The New York Times has a nice overview article on a new literary festival launching in Paris later this week, and run in part by Caro Llewellyn who directed the PEN World Voices Festival a few years back:
Paris is reaching out to recapture its place as a center of literature with a new festival of international writers that was set to begin Friday.
“There’s a sense in America that France is a country of culture, but when you are looking from the inside, a lot of people have been complaining that France needs to find its beating heart again,” said Lila Azam Zanganeh, a French-Iranian writer who now lives in New York and is one of the writers participating in the festival, Écrivains du Monde. [. . .]
The Écrivains du Monde festival may not, on its own, recreate the vibrant sense of literary experimentation and adventure of the first half of the 20th century, when Paris was home to the likes of Gertrude Stein, James Joyce, Samuel Beckett and Eugene Ionesco, but it marks a new appreciation of the primacy of international writing, in a country that despite a complex relationship with outsiders, has always embraced their contribution to the arts. [. . .]
The inaugural festival draws together some 28 writers from at least 18 countries. Most are not French themselves, but they have been translated into French and have a French following. The authors, who are speaking for small stipends, include some of the best-known fiction writers at work today: Salman Rushdie, John Banville, Richard Ford, Chimamanda Ngozi Adichie, David Grossman, Ma Jian and Michael Ondaatje. Also attending are several authors who write in French although not all of them are from France, including two from Lebanon and a Canadian-Haitian. The writers, who are coming for three days to Paris, with a few going on to spend two days in Lyon on Sept. 23 and 24, will hold intimate — and sometimes not so intimate — talks with their readers and literary enthusiasts. Panel discussions will take on topics like the challenges of translation, identity and conflict, literature and war.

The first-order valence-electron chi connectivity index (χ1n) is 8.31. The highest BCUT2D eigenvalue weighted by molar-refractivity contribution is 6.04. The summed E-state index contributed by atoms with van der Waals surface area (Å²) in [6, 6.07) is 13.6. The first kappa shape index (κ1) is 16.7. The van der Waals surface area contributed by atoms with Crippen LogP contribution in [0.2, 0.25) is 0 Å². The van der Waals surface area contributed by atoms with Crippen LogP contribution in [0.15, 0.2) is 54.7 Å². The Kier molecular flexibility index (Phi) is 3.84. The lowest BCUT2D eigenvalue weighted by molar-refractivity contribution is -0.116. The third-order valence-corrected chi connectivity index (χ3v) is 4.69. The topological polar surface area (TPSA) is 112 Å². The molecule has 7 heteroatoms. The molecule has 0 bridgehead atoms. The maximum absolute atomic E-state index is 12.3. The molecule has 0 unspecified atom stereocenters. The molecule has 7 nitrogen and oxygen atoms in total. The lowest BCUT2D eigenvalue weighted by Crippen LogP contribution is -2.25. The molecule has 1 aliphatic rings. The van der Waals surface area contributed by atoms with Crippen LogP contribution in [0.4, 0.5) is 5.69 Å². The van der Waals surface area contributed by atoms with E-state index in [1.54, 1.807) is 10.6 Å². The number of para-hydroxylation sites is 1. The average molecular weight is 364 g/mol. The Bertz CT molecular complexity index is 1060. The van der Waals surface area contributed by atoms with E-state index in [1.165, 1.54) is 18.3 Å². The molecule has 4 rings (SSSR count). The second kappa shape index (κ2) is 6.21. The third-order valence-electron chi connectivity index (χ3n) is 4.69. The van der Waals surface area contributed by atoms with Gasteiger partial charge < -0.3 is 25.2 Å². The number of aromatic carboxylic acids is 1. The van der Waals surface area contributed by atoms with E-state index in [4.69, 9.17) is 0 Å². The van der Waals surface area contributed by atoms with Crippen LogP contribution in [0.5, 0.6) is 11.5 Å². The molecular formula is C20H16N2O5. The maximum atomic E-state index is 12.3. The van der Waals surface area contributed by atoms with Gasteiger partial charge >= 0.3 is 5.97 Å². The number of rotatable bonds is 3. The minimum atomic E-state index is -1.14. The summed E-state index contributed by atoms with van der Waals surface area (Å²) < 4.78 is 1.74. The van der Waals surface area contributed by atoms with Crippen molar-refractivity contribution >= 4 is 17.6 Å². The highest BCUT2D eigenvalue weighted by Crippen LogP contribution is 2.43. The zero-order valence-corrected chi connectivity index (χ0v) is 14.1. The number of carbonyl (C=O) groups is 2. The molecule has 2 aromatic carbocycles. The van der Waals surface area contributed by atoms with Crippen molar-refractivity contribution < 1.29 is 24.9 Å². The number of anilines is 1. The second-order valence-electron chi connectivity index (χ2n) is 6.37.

Paul Klee’s Boat, Anzhelina Polonskaya’s newest bilingual collection of poems available in English, is an emotional journey through the bleakest seasons of the human soul, translated with great nuance by Andrew Wachtel. A former professional ice dancer(!), Polonskaya left the. . .
In Seiobo There Below, Lázló Krasznahorkai is able to succeed at a task at which many writers fail: to dedicate an entire novel to a single message, to express an idea over and over again without falling into repetition or. . .
There are curious similarities in three Italian mystery series, written by Maurizio de Giovanni, Andrea Camilleri, and Donna Leon.1
They’re all police procedurals, and all set in Italy: Naples, Sicily, Venice.
The three protagonists are Commissarios: Luigi Ricciardi, Salvo. . .
Poetry always has the feel of mysticism and mystery, or maybe this feeling is a stereotype left over from high school literature class. It is generally the result of confusion, lack of time committed to consuming the poetry, and the. . .
Our Lady of the Flowers, Echoic is not only a translation, but a transformation. It is a translation of Jean Genet’s novel Notre Dame des Fleurs, transmuted from prose to poetry. Originally written in prison as a masturbatory aid (Sartre. . .
Equal parts stoner pulp thriller and psycho-physiological horror story, a pervasive sense of dread mixes with a cloud of weed smoke to seep into every line of the disturbing, complex Under This Terrible Sun. Originally published by illustrious Spanish publishers. . .
From the start, Daniel Canty’s Wigrum, published by Canadian press Talonbooks, is obviously a novel of form. Known also as a graphic designer in Quebec, Canty takes those skills and puts them towards this “novel of inventory” and creates a. . .
Throughout his career—in fact from his very first book, Where the Jackals Howl (1965)—the renowned Israeli writer Amos Oz has set much of his fiction on the kibbutz, collective communities he portrays as bastions of social cohesion and stultifying conformity. . .
Antoon gives us a remarkable novel that in 184 pages captures the experience of an Iraqi everyman who has lived through the war with Iran in the first half of the 1980s, the 1991 Gulf War over the Kuwaiti invasion,. . .
Every fictional work set in L.A. begins with a slow crawl through its streets in the early hours of the morning right after sunrise. Maybe it’s always done this way to emphasize the vast sprawl of the city and highlight. . .